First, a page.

Sunday, April 21, 2013

Spring of Irises

Blue flag in the pond--Granny's Louisiana iris in the background
Last spring was the Spring of Poppies: the Papaver somniferum seeds that we had broadcast 2 years ago finally burst out of dormancy and shocked us with their sudden abundance of slightly louche blooms.

This seems to be the Spring of Irises: we've had 3 different cultivars blooming that have never bloomed before, plus the usual strong showing from the cemetery irises, and a couple floppy-stemmed I. virginica blossoms.

The new irises are:

  • yellow Louisiana irises from my grandmother's garden (in Louisiana)
  • blue flags from the LadyBird Johnson Wildflower Center
  • white grape-scented irises from I'm-not-sure-where
Mysterious grape-scented iris
I've never been particularly iris-centric, which is part of what is making this such a nice surprise.  Our garden has reached the degree of maturity that is contains things that we plan for and expect, and also things that have slowly, sneakily reached their prime, or things we just kind of tossed in offhand.

I really, really like this combination of known and unknown quantities. The known plants are like a holiday that you look forward to every year.  Anticipated, finally arriving, much like you remembered, not quite the same, each with its own memories. The unknowns are like a gift.  (And then there are rampaging monsters-- both known and unknown--like that execrable, motherliking bermudagrass, but it's much too pretty an evening to waste thinking about bermudagrass.  God, I do hate that stuff, though).

Not to be too perky (because my natural habitat is the dark side--if a glass is half full, that's probably because it was left out a couple of days ago and now tastes stale and has a gnat floating in it--but who are we kidding? we all know that glass is half empty), but the garden is full of loveliness right now.

Most winter, one or both pond pumps were out.  Matt got them back in order and I love the pond with all the water going. LOVE it. I could (and do) sit here for hours, just absorbing.

Pond with functional pumps and Granny's iris
Not only is Granny's iris blooming, it looks great where we stuck it on the spur of a moment--it fills a sort of dead corner of the pond, softens the waterfall's rock pile, and gives the illusion of order just by being so vertical and clean-lined.

Three baby cardinals hatched, grew, and flew off from a nest their parents built in the gazebo's 'Buff Beauty' rose. Not a very good location, as we have been constantly by the pond, enjoying the weather, checking on the babies, and making the parents nervous. But it worked out in the end.

A very pretty daylily (Patricia Snyder Memorial, which I bought a couple of years ago from the man who hybridized it at Paynes in Grass in Houston), which has always been a bit delicate, is full of its first buds.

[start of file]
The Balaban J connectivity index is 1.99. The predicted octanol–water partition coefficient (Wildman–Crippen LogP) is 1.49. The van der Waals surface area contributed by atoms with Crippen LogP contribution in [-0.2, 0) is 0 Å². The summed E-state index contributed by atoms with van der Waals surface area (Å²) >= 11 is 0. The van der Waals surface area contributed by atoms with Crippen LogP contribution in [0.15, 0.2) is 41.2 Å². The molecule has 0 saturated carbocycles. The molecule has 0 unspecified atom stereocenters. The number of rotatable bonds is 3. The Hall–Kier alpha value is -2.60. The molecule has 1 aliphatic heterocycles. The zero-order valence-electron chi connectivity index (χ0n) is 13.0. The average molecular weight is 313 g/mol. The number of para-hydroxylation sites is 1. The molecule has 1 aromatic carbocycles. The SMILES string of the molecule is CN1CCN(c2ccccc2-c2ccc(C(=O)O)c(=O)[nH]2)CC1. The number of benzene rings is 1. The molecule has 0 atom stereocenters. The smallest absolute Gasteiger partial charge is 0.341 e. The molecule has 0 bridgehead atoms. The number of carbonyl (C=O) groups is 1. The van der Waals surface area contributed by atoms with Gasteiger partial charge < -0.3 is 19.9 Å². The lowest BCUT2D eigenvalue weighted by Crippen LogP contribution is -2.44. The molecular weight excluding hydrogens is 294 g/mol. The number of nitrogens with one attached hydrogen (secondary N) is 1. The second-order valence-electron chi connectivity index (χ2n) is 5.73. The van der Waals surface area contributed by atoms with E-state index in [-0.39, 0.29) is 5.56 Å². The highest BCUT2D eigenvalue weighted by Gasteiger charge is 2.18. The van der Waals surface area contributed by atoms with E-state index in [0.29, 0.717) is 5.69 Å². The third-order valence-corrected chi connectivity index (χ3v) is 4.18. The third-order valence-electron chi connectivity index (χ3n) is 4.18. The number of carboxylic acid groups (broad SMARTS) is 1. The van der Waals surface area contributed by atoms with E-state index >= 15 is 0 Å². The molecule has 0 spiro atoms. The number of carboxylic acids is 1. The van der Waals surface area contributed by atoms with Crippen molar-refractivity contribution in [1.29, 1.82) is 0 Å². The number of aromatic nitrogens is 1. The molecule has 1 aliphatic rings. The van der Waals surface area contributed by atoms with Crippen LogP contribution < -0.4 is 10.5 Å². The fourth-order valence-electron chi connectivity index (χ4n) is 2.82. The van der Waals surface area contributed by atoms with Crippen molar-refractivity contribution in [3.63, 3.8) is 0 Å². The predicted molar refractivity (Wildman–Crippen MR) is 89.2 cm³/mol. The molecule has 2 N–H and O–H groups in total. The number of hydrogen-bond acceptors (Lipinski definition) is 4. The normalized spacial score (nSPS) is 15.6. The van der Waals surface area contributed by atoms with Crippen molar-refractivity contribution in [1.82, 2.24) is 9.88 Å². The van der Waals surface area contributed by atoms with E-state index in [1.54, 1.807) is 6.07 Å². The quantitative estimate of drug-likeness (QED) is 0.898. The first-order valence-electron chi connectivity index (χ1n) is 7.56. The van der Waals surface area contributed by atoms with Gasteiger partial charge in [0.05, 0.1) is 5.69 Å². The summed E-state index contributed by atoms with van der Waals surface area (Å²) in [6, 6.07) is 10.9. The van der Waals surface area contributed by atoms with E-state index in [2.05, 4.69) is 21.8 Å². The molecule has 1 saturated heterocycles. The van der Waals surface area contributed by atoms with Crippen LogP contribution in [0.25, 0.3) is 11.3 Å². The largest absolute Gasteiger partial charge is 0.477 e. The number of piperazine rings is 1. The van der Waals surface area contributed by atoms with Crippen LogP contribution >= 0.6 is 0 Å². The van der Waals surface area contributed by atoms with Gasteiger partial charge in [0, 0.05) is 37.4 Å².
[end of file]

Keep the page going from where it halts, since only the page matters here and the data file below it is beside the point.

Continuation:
The Crinum macowannii that I bought as a great fleshy green seed several years ago now has a heavy umbel of flowers that smell like perfumed soap.

Crinum macowannii--I wish it would hold its head up, because the flowers are lovely and they smell gorgeous

Our pond is now hosting two baby turtles!  Matt says we have to catch them and humanely relocate them or they'll eat all our fish, but as they are currently the size of silver dollar pancakes, I'm not too fussed just yet.  Soon, though.  Those fish have enough to worry about without being harried by a pair of voracious reptilian freeloaders.

A smooth green tree frog had been hanging out in our blacklocust for the past week or so, looking adorably compact and vibrant.

The Chestnut Rose is putting on its first blooms, and--though still short--it is forming an impenetrable thicket of tiny leaves, suggesting the beautiful wall of dense privacy it will someday provide. 

All my herb acquisitions (including two more new ones: African blue basil, and a purple-leaved orange mint) are doing well, and Lavendula 'Otto Quast' looks especially happy. (All except 'Pink Lemonade' thyme--it looked feeble when we got it, and it hasn't improved since. The dittany of Crete, which I thought was so obscure and cutting edge but is now absolutely everywhere to my chagrin, is doing quite well, though.) 

'Otto Quast' lavender in front, 'Victoria Blue' salvia behind, and Caryopteris to the right.  You can see a little of the baby 'Margo Koster' rose, as well.
No bats in the bathouse yet, though.  I'm hoping the baby cardinals will give positive reviews of our garden's hospitality.

The pond.  In spring.  Gosh, it's nice.

Sunday, March 24, 2013

New Things

2012 was a good year in terms of garden expansion. We added  number of new plants, and some of our 2011 additions bloomed for the first time.

But somehow, not all of the new material made it to the blog.  So, in no particular order, here are some new things from Jan 2012 and beyond. 

A particularly nice ''Kronprinzessin Viktoria' blossom--her blooms have a tendency to untidiness that I'm not wild about, but this particular flower is nicely geometrical.

'White Cloud' Muhly on a foggy morning--also 'Black Moudry' below.

Our first 'Wedding Cake' bloom!  The plants are less than 8" tall, so this was an especially admirable effort.  These are SUCH weird roses--the petals are strangely thick, almost vinyl like.

One of the first flowers ever on our 'Fortune's Double Yellow,' a rose I've been yearning for since, oh, 1995 or so.   We bought it last year and it's already a 5-foot tall toothy beast. Tiny teeth, but a zillion of them, and all sharply recurved.  You can easily stick your hand in a FDY--but don't count on getting it back out again. It's like the world's most vicious velcro.  Pretty, though.

 More FDY

'Dainty Bess'--one of Matt's favorites.  A bit hard to photograph unless you catch it at just the right moment (which this isn't).

'General Gallieni'--just a tiny little newly planted band at the time, but it threw out this nice little bud nevertheless (and which, if I were a proper rose lover, I would have pinched off so the little guy could put all his energy into his roots--but I just couldn't bear to).

Our first bloom from the yellow Louisiana iris from my grandmother's yard!